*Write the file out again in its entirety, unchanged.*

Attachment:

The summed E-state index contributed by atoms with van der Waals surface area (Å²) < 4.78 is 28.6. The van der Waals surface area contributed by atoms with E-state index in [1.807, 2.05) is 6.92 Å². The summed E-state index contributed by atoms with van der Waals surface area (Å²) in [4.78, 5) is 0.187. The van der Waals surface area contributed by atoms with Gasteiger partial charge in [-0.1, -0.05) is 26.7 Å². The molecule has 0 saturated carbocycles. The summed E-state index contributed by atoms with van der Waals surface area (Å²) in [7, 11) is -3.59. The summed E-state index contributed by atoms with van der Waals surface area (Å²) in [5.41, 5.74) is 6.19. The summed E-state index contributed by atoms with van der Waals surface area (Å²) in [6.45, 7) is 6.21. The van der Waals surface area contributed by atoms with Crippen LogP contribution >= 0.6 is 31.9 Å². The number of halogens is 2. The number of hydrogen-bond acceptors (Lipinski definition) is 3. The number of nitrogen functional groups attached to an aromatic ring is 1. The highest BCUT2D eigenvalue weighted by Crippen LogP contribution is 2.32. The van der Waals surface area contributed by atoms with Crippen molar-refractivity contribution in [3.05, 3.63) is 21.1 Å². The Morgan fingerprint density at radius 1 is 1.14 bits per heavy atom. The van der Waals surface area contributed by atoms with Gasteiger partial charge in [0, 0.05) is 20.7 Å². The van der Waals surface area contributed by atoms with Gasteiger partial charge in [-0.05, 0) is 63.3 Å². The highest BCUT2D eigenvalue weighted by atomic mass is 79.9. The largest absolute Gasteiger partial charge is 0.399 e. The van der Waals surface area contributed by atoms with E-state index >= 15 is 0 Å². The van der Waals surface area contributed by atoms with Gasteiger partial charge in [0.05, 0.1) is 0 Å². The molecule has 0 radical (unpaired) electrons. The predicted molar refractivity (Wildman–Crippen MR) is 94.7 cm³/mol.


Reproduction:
The summed E-state index contributed by atoms with van der Waals surface area (Å²) < 4.78 is 28.6. The van der Waals surface area contributed by atoms with E-state index in [1.807, 2.05) is 6.92 Å². The summed E-state index contributed by atoms with van der Waals surface area (Å²) in [4.78, 5) is 0.187. The van der Waals surface area contributed by atoms with Gasteiger partial charge in [-0.1, -0.05) is 26.7 Å². The molecule has 0 saturated carbocycles. The summed E-state index contributed by atoms with van der Waals surface area (Å²) in [7, 11) is -3.59. The summed E-state index contributed by atoms with van der Waals surface area (Å²) in [5.41, 5.74) is 6.19. The summed E-state index contributed by atoms with van der Waals surface area (Å²) in [6.45, 7) is 6.21. The van der Waals surface area contributed by atoms with Crippen LogP contribution >= 0.6 is 31.9 Å². The number of halogens is 2. The number of hydrogen-bond acceptors (Lipinski definition) is 3. The number of nitrogen functional groups attached to an aromatic ring is 1. The highest BCUT2D eigenvalue weighted by Crippen LogP contribution is 2.32. The van der Waals surface area contributed by atoms with Crippen molar-refractivity contribution in [3.05, 3.63) is 21.1 Å². The Morgan fingerprint density at radius 1 is 1.14 bits per heavy atom. The van der Waals surface area contributed by atoms with Gasteiger partial charge in [0, 0.05) is 20.7 Å². The van der Waals surface area contributed by atoms with Gasteiger partial charge in [-0.05, 0) is 63.3 Å². The highest BCUT2D eigenvalue weighted by atomic mass is 79.9. The largest absolute Gasteiger partial charge is 0.399 e. The van der Waals surface area contributed by atoms with E-state index >= 15 is 0 Å². The van der Waals surface area contributed by atoms with Gasteiger partial charge in [0.05, 0.1) is 0 Å². The molecule has 0 radical (unpaired) electrons. The predicted molar refractivity (Wildman–Crippen MR) is 94.7 cm³/mol.